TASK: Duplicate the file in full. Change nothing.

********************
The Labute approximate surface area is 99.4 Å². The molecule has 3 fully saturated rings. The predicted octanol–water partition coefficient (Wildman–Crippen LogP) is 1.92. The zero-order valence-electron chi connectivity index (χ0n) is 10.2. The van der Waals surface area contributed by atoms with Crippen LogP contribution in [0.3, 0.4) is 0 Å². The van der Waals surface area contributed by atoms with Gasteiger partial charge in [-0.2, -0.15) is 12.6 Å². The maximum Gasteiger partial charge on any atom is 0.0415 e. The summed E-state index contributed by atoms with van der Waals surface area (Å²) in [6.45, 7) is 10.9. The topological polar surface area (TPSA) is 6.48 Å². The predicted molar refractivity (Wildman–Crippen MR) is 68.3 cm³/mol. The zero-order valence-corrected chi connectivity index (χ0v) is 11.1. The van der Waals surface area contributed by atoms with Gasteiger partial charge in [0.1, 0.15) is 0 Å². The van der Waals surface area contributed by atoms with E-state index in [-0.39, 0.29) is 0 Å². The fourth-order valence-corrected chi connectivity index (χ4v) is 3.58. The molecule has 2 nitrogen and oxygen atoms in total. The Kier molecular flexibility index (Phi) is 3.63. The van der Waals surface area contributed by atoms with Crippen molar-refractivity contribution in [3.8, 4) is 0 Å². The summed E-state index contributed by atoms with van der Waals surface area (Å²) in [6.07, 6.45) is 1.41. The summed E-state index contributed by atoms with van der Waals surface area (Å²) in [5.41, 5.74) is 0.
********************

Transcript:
The Labute approximate surface area is 99.4 Å². The molecule has 3 fully saturated rings. The predicted octanol–water partition coefficient (Wildman–Crippen LogP) is 1.92. The zero-order valence-electron chi connectivity index (χ0n) is 10.2. The van der Waals surface area contributed by atoms with Crippen LogP contribution in [0.3, 0.4) is 0 Å². The van der Waals surface area contributed by atoms with Gasteiger partial charge in [-0.2, -0.15) is 12.6 Å². The maximum Gasteiger partial charge on any atom is 0.0415 e. The summed E-state index contributed by atoms with van der Waals surface area (Å²) in [6.45, 7) is 10.9. The topological polar surface area (TPSA) is 6.48 Å². The predicted molar refractivity (Wildman–Crippen MR) is 68.3 cm³/mol. The zero-order valence-corrected chi connectivity index (χ0v) is 11.1. The van der Waals surface area contributed by atoms with Gasteiger partial charge in [0.1, 0.15) is 0 Å². The van der Waals surface area contributed by atoms with E-state index in [-0.39, 0.29) is 0 Å². The fourth-order valence-corrected chi connectivity index (χ4v) is 3.58. The molecule has 2 nitrogen and oxygen atoms in total. The Kier molecular flexibility index (Phi) is 3.63. The van der Waals surface area contributed by atoms with Crippen molar-refractivity contribution in [3.8, 4) is 0 Å². The summed E-state index contributed by atoms with van der Waals surface area (Å²) in [6.07, 6.45) is 1.41. The summed E-state index contributed by atoms with van der Waals surface area (Å²) in [5.41, 5.74) is 0.